João Henrique Cerqueira posted on: February 5, 2013

I think that psychological influence is the most ignored on our day to day relationships.
Good article to help us to see ourselves and the others with new eyes and have a new beginning, if needed.

Harry posted on: May 7, 2013

Lisa - You have elegantly described the types of difficult employees managers and business owners have to deal with. It is not easy to deal with them and firing them right away may not be an option for everyone.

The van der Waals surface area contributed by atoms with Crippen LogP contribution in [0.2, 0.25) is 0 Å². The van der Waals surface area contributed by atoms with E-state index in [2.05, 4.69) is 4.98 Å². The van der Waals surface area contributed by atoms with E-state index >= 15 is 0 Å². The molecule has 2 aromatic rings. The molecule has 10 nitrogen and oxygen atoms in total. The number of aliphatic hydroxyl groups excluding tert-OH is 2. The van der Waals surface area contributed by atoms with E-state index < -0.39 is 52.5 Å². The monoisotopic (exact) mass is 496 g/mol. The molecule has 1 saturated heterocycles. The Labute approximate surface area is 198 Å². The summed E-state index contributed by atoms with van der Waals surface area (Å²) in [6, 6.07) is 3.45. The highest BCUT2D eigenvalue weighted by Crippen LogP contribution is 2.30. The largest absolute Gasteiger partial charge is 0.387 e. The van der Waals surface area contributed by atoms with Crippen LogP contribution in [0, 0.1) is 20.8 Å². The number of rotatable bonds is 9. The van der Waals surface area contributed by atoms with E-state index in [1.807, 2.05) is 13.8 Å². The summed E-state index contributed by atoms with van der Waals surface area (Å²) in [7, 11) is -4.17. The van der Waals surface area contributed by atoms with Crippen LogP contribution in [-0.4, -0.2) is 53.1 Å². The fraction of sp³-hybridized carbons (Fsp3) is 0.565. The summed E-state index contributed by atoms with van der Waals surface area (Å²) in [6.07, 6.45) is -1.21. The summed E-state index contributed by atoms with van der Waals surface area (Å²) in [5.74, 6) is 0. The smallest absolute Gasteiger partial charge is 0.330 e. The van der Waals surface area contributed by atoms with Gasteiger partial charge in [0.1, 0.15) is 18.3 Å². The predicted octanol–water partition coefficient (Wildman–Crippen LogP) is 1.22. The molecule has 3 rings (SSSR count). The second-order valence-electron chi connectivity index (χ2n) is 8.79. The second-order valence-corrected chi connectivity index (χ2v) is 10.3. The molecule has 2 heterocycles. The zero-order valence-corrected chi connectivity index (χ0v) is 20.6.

I recommend 4-step approach to deal with various categories of difficult employees 1) Communicate 2) Coax 3) Confront and 4) Kick out. You should try reconciliatory approach and confront only after they do not work resulting in eventual firing.

You can find additional details on this 4-step approach on the article I wrote. Would love to hear your expert opinion on it - http://www.smallbizviewpoints.com/2011/11/06/4-step-approach-to-deal-with-difficult-employees/